But of course by the time you are reading this, LCT would have made its debut on Bursa Malaysia on July 11th and market would have its own natural mechanism of trading between buyers and sellers to determine the price again.

Mr Market will deliver its verdict today!

Monday, July 3, 2017

99 - Luxchem continues to grow

99 - Luxchem continues
to grow

Demand for glove will always be there as long as world population continue to grow. Because glove is one area the medical industry will continue to need to use.

The products are often either necessary or mandatory and therefore the industry is inherently resilient. That means demand will stay firm no matter how severely people slash their spending. It is widely believed that the demand for glove is growing at 10% per annum.

I realised the extend of such demand for usage for glove when during my last few visits to several different private hospitals and on the movable side table was a box of gloves - ever ready to be used especially by the attending nurses or doctors. And each time after a usage, the glove is disposed and a new one is required for the next usage.

No wonder the big four King glove manufacturers of Malaysia, Kossan Rubber Industries Bhd, Supermax Corp Bhd, Top Glove Corp Bhd and Hartalega Holdings Bhd continue to expand their capacities over the years.

Business is so good for them that if one is a very early bird investors of these four companies, one would have reaped massive returns on their investments to date.

As latex is required in the process of manufacturing the glove, one small low profile company that has been quietly supplying the big glove industry is chemical supplier, Luxchem Corporation Berhad.

Luxchem being an industrial chemical supplier focuses on several industries' needs - rubber, latex (glove), fiberglass reinforced plastic, coating, ceramic and polyvinyl chloride.

Luxchem's businesses are divided into two segments i.e. Trading (79.6%) and Manufacturing (20.45). Revenue from the Malaysian market is 70% with the balance from export market.

Realising that the Malaysia market is perhaps at a saturating point, it ventured into Indonesia in 2011 and further into Vietnam in 2015. I think the management of Luxchem must have seen that Indonesia and Vietnam, both with a population of 263 million and 95 million respectively (compared to 30 million for Malaysia) presented a very big growing market to tap.

Its overseas ventured seemed to have paid off so far. Its Indonesian market contributed 15% of trading segment revenue for Financial Year ending 2016 while its manufacturing segment did even better. Export sales contributed 84% from countries such as Vietnam, Thailand, Bangladesh, Australia and Singapore.

The, the acquisition of Transform Master Sdn Bhd in 2016 helped to kick start an impressive 1st Quarter 2017 results with revenue increasing by 36% to RM 218 million and net profits jumped to RM13.6 million which is an remarkable 94% increase!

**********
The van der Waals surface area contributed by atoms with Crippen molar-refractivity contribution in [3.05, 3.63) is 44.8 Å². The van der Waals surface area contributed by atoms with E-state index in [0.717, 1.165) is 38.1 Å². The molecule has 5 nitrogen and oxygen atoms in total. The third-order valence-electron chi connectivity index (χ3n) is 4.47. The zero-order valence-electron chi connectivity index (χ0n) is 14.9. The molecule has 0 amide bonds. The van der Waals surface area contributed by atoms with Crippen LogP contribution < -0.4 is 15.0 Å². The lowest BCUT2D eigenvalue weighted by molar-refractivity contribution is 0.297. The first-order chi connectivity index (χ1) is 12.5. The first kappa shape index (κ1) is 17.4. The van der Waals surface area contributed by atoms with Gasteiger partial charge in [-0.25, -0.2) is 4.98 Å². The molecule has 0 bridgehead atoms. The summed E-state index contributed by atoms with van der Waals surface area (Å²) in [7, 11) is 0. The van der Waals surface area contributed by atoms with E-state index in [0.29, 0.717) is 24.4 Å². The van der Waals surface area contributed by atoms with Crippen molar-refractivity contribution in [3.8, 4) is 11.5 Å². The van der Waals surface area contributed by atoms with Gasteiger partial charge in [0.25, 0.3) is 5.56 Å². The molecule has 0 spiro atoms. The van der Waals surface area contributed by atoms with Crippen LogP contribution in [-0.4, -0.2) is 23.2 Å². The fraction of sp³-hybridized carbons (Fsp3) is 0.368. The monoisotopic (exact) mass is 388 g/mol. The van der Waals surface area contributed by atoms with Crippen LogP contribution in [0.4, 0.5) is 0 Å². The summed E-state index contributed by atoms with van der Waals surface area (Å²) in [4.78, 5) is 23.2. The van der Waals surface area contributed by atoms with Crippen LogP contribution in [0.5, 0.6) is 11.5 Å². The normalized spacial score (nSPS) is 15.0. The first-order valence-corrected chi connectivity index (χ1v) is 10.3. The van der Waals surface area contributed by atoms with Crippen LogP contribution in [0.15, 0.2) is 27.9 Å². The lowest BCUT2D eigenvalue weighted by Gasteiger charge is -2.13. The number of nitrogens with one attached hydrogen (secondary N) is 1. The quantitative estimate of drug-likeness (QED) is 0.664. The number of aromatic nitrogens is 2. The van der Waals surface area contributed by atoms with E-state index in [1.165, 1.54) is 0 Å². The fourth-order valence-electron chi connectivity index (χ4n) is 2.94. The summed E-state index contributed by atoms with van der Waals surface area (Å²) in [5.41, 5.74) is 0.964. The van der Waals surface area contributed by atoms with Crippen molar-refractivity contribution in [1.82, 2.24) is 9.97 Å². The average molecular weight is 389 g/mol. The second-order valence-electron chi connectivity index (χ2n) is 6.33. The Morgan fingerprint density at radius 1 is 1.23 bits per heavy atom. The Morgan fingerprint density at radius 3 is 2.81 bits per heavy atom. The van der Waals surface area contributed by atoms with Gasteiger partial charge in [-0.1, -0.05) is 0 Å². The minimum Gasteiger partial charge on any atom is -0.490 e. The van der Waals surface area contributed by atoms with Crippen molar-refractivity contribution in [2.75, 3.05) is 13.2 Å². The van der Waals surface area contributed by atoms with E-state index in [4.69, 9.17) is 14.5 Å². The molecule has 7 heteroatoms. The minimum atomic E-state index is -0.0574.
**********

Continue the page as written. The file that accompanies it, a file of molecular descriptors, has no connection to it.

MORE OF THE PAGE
Luxchem will continue to focus on high-growth export markets such as Indonesia and Vietnam which collectively account for 23.9% of its revenue base (FY2016). And its revenue continues to grow impressively.

Consistently rewarding shareholders
with good dividends

Luxchem is also another stock that consistently rewards its shareholders with dividends that can match the fixed deposits by the banks. Since its listing debut on the Main Board of Bursa Malaysia in June 2008, it has paid out dividends every year without fail, thanks to its consistent earnings too.

Early bird investors who had subscribed to its IPO at RM1.10 and dared to hold on until today would have seen their investments ballooned to nearly 300% based on the current price of RM2 plus level, and this does not take into consideration the total dividends of RM785 (from Year 2008 to 2016).

There wasn't much coverage on Luxchem initially after its listing in 2008.
There were the occasional reports or blogs written about Luxchem. But what caught my attention to invest in Luxchem shares is its steady results and its slow but gradual rise in dividends payout ratio.

And I am the type of investors who likes to invest in this type of simple to understand yet very focussed minded business company yet boring but a very steady paying dividends stock.

After some deeply reviews of pros and cons, yours truly decided to invest in Luxchem shares at RM1.18 on May 11, 2012 and again at RM1.19 on May 29, 2012. Since then, it has turned out to be one of my best performing stocks I have ever invested. I am glad I have been daring enough to hold on until today because there were many instances I was very tempted to sell off for profits, but the main reasons were it has been steadying paying good dividends twice a year consistently.

Why sell off a growing golden goose when it gives you golden eggs twice a year, year after year?

Saturday, June 17, 2017

98 - The effect of price war

98 - The effect
of price war